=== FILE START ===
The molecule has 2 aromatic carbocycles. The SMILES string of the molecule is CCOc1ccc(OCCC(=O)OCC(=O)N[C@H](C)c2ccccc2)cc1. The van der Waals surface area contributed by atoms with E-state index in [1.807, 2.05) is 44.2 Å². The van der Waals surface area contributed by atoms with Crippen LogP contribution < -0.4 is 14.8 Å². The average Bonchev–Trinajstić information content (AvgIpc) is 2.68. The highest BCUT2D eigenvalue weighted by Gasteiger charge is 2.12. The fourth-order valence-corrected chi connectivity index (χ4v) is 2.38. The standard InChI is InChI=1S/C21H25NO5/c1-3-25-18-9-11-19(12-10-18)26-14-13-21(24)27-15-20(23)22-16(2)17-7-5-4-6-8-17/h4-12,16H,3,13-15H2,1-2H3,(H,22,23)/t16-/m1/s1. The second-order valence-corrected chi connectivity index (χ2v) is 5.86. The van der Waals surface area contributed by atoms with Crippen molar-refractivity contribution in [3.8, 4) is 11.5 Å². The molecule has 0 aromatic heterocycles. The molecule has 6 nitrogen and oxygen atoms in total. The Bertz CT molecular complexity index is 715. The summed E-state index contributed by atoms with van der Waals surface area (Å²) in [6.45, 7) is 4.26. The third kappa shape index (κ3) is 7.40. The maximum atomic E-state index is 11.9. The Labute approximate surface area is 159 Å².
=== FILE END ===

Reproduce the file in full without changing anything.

The molecule has 2 aromatic carbocycles. The SMILES string of the molecule is CCOc1ccc(OCCC(=O)OCC(=O)N[C@H](C)c2ccccc2)cc1. The van der Waals surface area contributed by atoms with E-state index in [1.807, 2.05) is 44.2 Å². The van der Waals surface area contributed by atoms with Crippen LogP contribution < -0.4 is 14.8 Å². The average Bonchev–Trinajstić information content (AvgIpc) is 2.68. The highest BCUT2D eigenvalue weighted by Gasteiger charge is 2.12. The fourth-order valence-corrected chi connectivity index (χ4v) is 2.38. The standard InChI is InChI=1S/C21H25NO5/c1-3-25-18-9-11-19(12-10-18)26-14-13-21(24)27-15-20(23)22-16(2)17-7-5-4-6-8-17/h4-12,16H,3,13-15H2,1-2H3,(H,22,23)/t16-/m1/s1. The second-order valence-corrected chi connectivity index (χ2v) is 5.86. The van der Waals surface area contributed by atoms with Crippen molar-refractivity contribution in [3.8, 4) is 11.5 Å². The molecule has 0 aromatic heterocycles. The molecule has 6 nitrogen and oxygen atoms in total. The Bertz CT molecular complexity index is 715. The summed E-state index contributed by atoms with van der Waals surface area (Å²) in [6.45, 7) is 4.26. The third kappa shape index (κ3) is 7.40. The maximum atomic E-state index is 11.9. The Labute approximate surface area is 159 Å².